Physician bribes in the US and China
ICC COLUMN: The Voice of the Patient

Physician bribes in the US and China

Weidong Zhang1, Lawrence Grouse2

1Department of Thoracic Surgery, Tianjin First Central Hospital, Tianjin 300192, China; 2University of Washington School of Medicine, Gig Harbor, WA, USA

Corresponding to: Prof Weidong Zhang. Department of Thoracic Surgery, Tianjin First Central Hospital, 24, Fukang Road, Nankai District, Tianjin 300192, China. Email:; Prof Lawrence Grouse, MD, PhD. University of Washington School of Medicine, 8316 86th Ave NW, Gig Harbor WA 98332, USA. Email:

Submitted Sep 25, 2013. Accepted for publication Oct 11, 2013.

doi: 10.3978/j.issn.2072-1439.2013.10.03

This article discusses the issues related to proprietary organizations such as pharmaceutical companies providing payments to physicians to influence their prescribing of the company’s products. Such payments, or bribes, may not be associated with an explicit agreement to prescribe the products or it may be a quid pro quo agreement to do so. The recent finding that employees of the British-based company Glaxo SmithKline (GSK) provided funds to physicians in China to influence their prescribing has made this a topic of concern in China as well as in many other countries.

The dictionary suggests that a bribe is a dishonest attempt to persuade someone to act in one’s favor by a payment or other inducement. Studies have shown that physicians’ behavior is influenced by company payments, and it is also known that the outcomes of clinical trials are much more favorable for a company’s product when the company supervises the trial compared to physicians not receiving any payments from the company (1). When physicians with responsibilities to patients and authority to influence other physicians as opinion leaders receive payments from proprietary companies, they are put in a very real conflict of interest position.

We describe the situation of physician payments and bribes in the US and China. Dr. Grouse, a Co-Deputy Editor of the Journal of Thoracic Disease and a licensed physician in the US, describes the situation of physician bribes in his country while Dr. Zhang, a licensed physician in China, describes the situation in China with particular reference to the recent discovery of bribes being given to physicians in China.

Situations that physicians experience in many countries

Scenario 1: You are a medical specialist—say a pulmonologist—walking to the ICU to see one of your patients and you pass a roomful of your colleagues in the hospital auditorium crowding around tables piled with food and drink. Outside in the hall you see a sign on a stand that says MEGA Pharma welcomes the attending staff to a Pizza and Pasta Lunch brought to you by GALE FORCE, the new fixed combination medication for asthma and COPD! An attractive young person stands in front of you and asks you to join the luncheon and hands you a flier with the program for the talk that will be given. “FREE CME” it says. The other pulmonologist at the hospital is giving a talk based on a study in which he had been an investigator. The talk is The Use of a New, Improved Fixed Combination Medication as First-Line Therapy for COPD.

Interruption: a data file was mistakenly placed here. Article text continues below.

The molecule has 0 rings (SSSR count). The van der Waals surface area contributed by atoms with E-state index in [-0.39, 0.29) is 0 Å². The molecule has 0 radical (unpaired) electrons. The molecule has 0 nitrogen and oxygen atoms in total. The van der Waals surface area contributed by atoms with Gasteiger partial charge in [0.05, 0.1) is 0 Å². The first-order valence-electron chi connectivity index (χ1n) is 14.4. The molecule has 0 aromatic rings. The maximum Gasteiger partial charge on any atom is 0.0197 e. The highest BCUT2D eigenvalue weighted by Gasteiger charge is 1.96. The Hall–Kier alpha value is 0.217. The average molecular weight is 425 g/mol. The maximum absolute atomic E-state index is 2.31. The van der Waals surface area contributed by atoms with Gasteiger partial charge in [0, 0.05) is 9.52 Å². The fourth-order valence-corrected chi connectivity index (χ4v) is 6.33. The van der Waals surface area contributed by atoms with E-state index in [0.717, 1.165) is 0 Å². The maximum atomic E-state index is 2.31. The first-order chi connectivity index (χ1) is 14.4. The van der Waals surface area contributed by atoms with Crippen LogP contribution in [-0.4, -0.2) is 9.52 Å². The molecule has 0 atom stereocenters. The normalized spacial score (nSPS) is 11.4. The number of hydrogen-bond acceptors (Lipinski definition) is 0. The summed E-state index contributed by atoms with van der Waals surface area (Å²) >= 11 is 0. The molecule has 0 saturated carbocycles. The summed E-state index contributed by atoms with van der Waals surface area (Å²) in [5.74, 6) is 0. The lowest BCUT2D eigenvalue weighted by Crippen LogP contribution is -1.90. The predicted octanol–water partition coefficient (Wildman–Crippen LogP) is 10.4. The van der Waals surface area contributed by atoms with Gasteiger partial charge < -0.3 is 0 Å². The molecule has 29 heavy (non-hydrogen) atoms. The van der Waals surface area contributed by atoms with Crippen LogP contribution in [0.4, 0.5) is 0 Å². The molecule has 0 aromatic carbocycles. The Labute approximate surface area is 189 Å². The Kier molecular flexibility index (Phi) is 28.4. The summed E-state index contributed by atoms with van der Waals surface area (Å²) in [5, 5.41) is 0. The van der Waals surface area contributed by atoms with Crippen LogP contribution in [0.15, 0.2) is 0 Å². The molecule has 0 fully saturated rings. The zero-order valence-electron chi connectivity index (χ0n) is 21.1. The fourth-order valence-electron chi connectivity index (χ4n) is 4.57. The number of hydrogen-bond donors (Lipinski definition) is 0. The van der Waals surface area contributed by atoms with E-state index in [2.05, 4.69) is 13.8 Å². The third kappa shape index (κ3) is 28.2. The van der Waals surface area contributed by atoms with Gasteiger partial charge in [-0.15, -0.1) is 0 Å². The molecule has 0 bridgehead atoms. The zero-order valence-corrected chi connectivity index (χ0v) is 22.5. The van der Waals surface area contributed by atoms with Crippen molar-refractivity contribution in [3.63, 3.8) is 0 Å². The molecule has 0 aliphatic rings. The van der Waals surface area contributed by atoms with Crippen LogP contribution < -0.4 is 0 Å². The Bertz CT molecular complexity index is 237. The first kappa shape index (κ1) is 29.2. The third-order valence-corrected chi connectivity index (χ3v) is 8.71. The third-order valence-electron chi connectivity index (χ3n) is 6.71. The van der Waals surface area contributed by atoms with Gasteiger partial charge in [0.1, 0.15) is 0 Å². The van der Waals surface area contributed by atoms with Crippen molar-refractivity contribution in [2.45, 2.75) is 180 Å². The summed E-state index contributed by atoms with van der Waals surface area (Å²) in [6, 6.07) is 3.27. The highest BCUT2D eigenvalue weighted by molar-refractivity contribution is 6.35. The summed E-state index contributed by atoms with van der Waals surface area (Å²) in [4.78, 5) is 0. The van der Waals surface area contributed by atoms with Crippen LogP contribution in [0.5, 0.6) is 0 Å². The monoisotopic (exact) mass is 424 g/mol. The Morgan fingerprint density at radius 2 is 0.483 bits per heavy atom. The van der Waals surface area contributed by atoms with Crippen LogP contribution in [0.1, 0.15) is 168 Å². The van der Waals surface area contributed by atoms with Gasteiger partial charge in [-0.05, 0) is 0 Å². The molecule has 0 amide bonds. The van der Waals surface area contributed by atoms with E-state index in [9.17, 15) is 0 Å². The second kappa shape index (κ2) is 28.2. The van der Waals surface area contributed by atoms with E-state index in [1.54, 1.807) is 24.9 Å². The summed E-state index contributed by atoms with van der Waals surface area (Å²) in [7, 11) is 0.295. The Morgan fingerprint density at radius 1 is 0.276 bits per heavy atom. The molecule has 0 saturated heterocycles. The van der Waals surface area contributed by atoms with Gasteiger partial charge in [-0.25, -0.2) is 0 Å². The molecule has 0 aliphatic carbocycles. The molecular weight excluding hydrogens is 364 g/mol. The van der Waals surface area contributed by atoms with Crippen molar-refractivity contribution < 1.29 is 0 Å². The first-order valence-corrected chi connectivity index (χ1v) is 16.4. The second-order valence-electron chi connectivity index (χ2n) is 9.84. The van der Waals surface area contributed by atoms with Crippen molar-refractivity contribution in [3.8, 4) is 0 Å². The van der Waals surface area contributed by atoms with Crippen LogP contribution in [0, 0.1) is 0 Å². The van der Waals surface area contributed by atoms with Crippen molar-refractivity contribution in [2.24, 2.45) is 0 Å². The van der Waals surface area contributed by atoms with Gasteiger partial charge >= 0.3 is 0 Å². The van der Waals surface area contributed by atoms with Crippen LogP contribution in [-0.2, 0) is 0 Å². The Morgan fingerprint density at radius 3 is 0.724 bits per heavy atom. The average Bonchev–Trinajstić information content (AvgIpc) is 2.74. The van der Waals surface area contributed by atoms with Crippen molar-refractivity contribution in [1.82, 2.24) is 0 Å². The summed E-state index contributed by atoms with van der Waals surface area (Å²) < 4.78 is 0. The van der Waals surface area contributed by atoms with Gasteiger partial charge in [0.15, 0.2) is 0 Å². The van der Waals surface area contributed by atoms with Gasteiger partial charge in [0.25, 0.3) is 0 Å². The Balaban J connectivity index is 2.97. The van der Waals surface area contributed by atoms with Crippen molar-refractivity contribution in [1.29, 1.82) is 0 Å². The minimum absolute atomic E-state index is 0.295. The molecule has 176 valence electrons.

Scenario 2: You are attending the annual lung society convention somewhere in a large city in your country, and the conventioneers are walking around with convention bags, pens, programs, inhalers, packages, and even neckties emblazoned with pharmaceutical product names and logos. You notice that these same names and logos are on the placards and signs in rooms and hallways, in the programs, and even on the convention buses.

Prior to the convention you received letters and postcards for the nightly gala dinners and CME symposia sponsored by pharmaceutical companies with the best-known pulmonology experts as speakers. You notice that there are 3 speakers at each symposium; two of the speakers are giving interesting scientific talks and one is giving the talk The Use of a New, Improved Fixed Combination Medication as First-Line Therapy for COPD. You find that many of your clinical colleagues from various countries have been given “grants” or “sponsorships” from pharmaceutical and other commercial medical and device companies (referred to in this essay as Pharma) to attend the meeting as “consultants”.